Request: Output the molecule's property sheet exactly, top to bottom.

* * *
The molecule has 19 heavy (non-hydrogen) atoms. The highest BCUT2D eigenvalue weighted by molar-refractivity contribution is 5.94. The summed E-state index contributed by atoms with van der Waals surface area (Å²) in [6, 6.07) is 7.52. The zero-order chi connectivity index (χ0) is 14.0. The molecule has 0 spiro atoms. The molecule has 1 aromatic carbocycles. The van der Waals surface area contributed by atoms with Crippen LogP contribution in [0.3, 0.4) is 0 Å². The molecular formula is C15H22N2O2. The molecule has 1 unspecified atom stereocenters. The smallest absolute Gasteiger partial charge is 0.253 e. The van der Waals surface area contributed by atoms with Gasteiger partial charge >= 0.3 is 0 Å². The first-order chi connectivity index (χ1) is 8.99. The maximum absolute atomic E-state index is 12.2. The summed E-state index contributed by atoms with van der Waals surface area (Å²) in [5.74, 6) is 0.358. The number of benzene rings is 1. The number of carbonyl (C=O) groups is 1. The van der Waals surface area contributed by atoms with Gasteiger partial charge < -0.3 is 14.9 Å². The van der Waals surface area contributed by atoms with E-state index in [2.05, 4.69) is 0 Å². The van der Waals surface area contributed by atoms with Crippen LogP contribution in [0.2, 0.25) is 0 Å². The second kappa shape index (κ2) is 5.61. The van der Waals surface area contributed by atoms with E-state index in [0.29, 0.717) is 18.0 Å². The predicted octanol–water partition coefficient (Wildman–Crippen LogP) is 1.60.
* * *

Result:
The molecule has 19 heavy (non-hydrogen) atoms. The highest BCUT2D eigenvalue weighted by molar-refractivity contribution is 5.94. The summed E-state index contributed by atoms with van der Waals surface area (Å²) in [6, 6.07) is 7.52. The zero-order chi connectivity index (χ0) is 14.0. The molecule has 0 spiro atoms. The molecule has 1 aromatic carbocycles. The van der Waals surface area contributed by atoms with Crippen LogP contribution in [0.3, 0.4) is 0 Å². The molecular formula is C15H22N2O2. The molecule has 1 unspecified atom stereocenters. The smallest absolute Gasteiger partial charge is 0.253 e. The van der Waals surface area contributed by atoms with Gasteiger partial charge >= 0.3 is 0 Å². The first-order chi connectivity index (χ1) is 8.99. The maximum absolute atomic E-state index is 12.2. The summed E-state index contributed by atoms with van der Waals surface area (Å²) in [5.74, 6) is 0.358. The number of benzene rings is 1. The number of carbonyl (C=O) groups is 1. The van der Waals surface area contributed by atoms with Gasteiger partial charge < -0.3 is 14.9 Å². The van der Waals surface area contributed by atoms with E-state index in [2.05, 4.69) is 0 Å². The van der Waals surface area contributed by atoms with Crippen LogP contribution in [0.2, 0.25) is 0 Å². The second kappa shape index (κ2) is 5.61. The van der Waals surface area contributed by atoms with E-state index in [0.29, 0.717) is 18.0 Å². The predicted octanol–water partition coefficient (Wildman–Crippen LogP) is 1.60.